Sophie Jordan writes with short, abrupt sentences, which I think might have been an effort to convey the suddenness of the violence and change that people experience during the Blackness. Unfortunately this stylistic choice didn’t work for me, and the choppiness of the writing pulled me out of the story. But I think that’s just a matter of preference.

If the story sounds like something you’d enjoy, give Reign of Shadows a shot. I think some readers may love it, but personally I expected more from both the story and the writing. There were some good ideas here but unfortunately I thought they were poorly executed.

Have you read any books inspired by Rapunzel? Do you feel disappointed when an author has good ideas but doesn’t execute them as well as you feel they could have? Let me know in the comments!

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  • Lisa (@TenaciousReader)

    I think it is very safe to say I will not read this one. Thanks for saving me the experience (sorry you had to slog through it!) 🙂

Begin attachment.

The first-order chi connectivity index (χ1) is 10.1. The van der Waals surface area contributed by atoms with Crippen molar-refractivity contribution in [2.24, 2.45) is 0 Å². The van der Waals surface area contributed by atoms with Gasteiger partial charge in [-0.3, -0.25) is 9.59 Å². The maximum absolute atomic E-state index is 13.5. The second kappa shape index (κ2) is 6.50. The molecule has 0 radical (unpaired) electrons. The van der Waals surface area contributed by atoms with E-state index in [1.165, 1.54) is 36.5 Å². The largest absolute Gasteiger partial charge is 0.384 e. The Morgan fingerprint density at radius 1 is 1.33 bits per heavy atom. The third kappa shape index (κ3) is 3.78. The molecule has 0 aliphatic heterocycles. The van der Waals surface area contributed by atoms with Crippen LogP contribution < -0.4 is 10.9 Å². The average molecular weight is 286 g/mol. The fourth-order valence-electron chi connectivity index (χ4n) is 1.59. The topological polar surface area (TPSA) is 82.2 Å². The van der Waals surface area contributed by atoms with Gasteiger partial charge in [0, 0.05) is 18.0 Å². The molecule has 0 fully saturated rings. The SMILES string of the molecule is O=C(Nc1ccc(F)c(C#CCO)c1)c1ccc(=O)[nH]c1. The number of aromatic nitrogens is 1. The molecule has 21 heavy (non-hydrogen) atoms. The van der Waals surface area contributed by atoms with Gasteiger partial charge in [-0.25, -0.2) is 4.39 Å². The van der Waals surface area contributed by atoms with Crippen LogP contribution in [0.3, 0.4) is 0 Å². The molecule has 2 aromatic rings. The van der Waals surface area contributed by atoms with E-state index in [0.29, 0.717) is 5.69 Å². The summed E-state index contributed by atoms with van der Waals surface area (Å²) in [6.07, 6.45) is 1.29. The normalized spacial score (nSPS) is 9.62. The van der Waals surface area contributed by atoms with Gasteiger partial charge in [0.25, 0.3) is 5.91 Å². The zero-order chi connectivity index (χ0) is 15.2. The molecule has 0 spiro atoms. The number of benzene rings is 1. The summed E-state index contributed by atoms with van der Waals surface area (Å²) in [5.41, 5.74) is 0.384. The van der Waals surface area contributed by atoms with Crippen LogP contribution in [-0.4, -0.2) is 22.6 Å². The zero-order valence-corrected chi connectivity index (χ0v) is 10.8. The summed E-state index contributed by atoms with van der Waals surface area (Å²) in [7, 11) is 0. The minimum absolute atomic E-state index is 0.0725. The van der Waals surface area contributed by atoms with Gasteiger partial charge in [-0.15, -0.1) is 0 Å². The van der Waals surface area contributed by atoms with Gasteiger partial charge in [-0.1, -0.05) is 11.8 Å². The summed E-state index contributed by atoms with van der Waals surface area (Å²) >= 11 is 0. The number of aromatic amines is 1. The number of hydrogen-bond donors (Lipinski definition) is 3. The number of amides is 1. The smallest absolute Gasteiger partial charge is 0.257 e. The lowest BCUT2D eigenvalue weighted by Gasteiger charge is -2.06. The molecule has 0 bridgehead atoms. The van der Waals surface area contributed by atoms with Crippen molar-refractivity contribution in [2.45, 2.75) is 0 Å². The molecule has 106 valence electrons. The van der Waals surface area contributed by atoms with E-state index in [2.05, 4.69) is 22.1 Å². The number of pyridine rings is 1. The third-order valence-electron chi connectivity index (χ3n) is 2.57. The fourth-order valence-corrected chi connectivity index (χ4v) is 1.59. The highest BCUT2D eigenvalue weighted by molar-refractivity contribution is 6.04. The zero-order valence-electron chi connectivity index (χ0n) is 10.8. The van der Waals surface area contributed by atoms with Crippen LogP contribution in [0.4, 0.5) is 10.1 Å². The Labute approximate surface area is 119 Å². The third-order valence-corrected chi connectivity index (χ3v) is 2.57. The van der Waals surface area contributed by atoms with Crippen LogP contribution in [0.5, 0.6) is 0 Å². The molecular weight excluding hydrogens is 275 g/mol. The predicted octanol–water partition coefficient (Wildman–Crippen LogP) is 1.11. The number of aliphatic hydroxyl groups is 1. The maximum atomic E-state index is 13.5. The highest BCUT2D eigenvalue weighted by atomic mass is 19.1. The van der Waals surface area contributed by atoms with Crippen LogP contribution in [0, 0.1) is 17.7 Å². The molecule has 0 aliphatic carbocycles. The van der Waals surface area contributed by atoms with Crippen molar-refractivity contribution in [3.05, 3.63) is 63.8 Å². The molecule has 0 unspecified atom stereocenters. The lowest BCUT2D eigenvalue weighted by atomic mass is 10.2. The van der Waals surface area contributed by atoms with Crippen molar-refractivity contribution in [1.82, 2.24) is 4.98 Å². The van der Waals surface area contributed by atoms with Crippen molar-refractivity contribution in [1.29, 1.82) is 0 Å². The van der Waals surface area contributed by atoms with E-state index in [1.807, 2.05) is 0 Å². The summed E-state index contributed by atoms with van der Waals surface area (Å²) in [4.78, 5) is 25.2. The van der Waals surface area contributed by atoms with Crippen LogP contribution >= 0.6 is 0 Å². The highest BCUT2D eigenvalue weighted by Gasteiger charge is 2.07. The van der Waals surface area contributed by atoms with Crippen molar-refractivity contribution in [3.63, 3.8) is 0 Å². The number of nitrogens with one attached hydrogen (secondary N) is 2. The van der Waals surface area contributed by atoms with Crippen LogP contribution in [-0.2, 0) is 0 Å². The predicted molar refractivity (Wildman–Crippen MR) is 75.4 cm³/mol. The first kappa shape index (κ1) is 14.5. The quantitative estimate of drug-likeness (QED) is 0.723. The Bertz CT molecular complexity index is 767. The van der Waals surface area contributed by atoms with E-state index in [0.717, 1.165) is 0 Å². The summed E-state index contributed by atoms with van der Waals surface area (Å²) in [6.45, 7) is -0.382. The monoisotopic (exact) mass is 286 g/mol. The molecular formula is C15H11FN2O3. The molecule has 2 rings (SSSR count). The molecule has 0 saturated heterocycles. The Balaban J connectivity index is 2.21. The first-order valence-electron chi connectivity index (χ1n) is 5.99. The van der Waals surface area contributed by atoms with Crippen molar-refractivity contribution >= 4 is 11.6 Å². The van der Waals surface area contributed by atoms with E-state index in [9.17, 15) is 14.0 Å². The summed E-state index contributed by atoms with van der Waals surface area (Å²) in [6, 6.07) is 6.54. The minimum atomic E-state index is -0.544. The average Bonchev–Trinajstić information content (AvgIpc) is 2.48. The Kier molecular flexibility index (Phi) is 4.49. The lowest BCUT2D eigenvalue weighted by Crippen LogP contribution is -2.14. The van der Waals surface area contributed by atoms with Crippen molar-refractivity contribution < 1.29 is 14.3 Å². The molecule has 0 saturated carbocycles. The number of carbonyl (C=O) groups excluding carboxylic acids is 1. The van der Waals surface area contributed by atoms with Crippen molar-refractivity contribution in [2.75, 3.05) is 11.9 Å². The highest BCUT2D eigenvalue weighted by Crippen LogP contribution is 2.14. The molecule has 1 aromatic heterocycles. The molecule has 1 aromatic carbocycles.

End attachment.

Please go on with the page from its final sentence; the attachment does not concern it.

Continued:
• I think that’s a good call, haha. Always happy to take one for the team! 🙂

  • I myself have had a run of bad luck with YA lately. I agree 100% with you on your comment about tropes. I enjoy my share of cliches too, but seriously authors, GET MORE CREATIVE. The “strong” yet vulnerable heroine falling in love with the brooding tender bad boy is the one I hate the most, and I 2-starred my last YA read because I am just so sick of seeing female characters sold short.

    • I’m finding YA extremely hit or miss these days: I either love it completely or I want to kill it with fire. It makes me mad that the phrase “brooding tender bad boy” can be used to describe so many of these one-note male YA characters, and all we get for the women is the “strong yet vulnerable” types that you describe. As if being strong somehow implies that you aren’t/shouldn’t be vulnerable. Gross.

  • THIS:

    “…it’s hard to write a new spin on an old fantasy trope when there’s little world building or character development to be seen. The only fantastical elements in Reign of Shadows are the eternal Blackness and the dwellers, but neither is explained.”

    Nothing was explained, and, I’m sorry . . . if you’re going to have creepy-feelers-on-their-head-people-sized insects, there had better be a good reason.